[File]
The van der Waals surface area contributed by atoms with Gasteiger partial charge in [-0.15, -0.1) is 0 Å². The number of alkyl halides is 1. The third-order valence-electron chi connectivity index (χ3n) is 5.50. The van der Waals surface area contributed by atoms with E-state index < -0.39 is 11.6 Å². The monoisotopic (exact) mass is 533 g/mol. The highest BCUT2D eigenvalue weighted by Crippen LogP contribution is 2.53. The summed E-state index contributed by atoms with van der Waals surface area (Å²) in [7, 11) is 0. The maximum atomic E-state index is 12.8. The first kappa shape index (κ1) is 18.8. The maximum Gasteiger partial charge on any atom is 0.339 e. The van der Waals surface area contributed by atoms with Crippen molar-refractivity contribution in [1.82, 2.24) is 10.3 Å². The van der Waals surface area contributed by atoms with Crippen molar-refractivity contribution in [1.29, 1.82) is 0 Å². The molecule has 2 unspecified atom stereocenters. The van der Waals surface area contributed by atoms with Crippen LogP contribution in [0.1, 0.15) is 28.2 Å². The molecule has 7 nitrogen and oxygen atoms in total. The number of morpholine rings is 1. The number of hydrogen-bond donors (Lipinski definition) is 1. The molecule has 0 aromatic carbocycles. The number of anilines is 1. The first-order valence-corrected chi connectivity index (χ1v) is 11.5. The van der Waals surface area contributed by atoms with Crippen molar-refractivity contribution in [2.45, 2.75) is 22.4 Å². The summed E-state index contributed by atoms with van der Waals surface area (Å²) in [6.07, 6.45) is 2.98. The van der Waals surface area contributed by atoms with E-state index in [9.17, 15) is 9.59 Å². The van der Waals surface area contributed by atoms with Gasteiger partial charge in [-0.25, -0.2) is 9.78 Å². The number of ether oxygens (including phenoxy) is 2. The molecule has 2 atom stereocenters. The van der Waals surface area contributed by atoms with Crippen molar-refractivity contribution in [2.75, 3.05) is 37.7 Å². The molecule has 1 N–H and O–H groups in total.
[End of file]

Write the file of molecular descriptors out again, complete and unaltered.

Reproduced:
The van der Waals surface area contributed by atoms with Gasteiger partial charge in [-0.15, -0.1) is 0 Å². The number of alkyl halides is 1. The third-order valence-electron chi connectivity index (χ3n) is 5.50. The van der Waals surface area contributed by atoms with E-state index < -0.39 is 11.6 Å². The monoisotopic (exact) mass is 533 g/mol. The highest BCUT2D eigenvalue weighted by Crippen LogP contribution is 2.53. The summed E-state index contributed by atoms with van der Waals surface area (Å²) in [7, 11) is 0. The maximum atomic E-state index is 12.8. The first kappa shape index (κ1) is 18.8. The maximum Gasteiger partial charge on any atom is 0.339 e. The van der Waals surface area contributed by atoms with Crippen molar-refractivity contribution in [1.82, 2.24) is 10.3 Å². The van der Waals surface area contributed by atoms with Crippen molar-refractivity contribution in [1.29, 1.82) is 0 Å². The molecule has 2 unspecified atom stereocenters. The van der Waals surface area contributed by atoms with Crippen LogP contribution in [0.1, 0.15) is 28.2 Å². The molecule has 7 nitrogen and oxygen atoms in total. The number of morpholine rings is 1. The number of hydrogen-bond donors (Lipinski definition) is 1. The molecule has 0 aromatic carbocycles. The number of anilines is 1. The first-order valence-corrected chi connectivity index (χ1v) is 11.5. The van der Waals surface area contributed by atoms with Crippen molar-refractivity contribution in [2.45, 2.75) is 22.4 Å². The summed E-state index contributed by atoms with van der Waals surface area (Å²) in [6.07, 6.45) is 2.98. The van der Waals surface area contributed by atoms with E-state index in [9.17, 15) is 9.59 Å². The van der Waals surface area contributed by atoms with Gasteiger partial charge in [-0.25, -0.2) is 9.78 Å². The number of ether oxygens (including phenoxy) is 2. The molecule has 2 atom stereocenters. The van der Waals surface area contributed by atoms with Crippen molar-refractivity contribution in [2.75, 3.05) is 37.7 Å². The molecule has 1 N–H and O–H groups in total.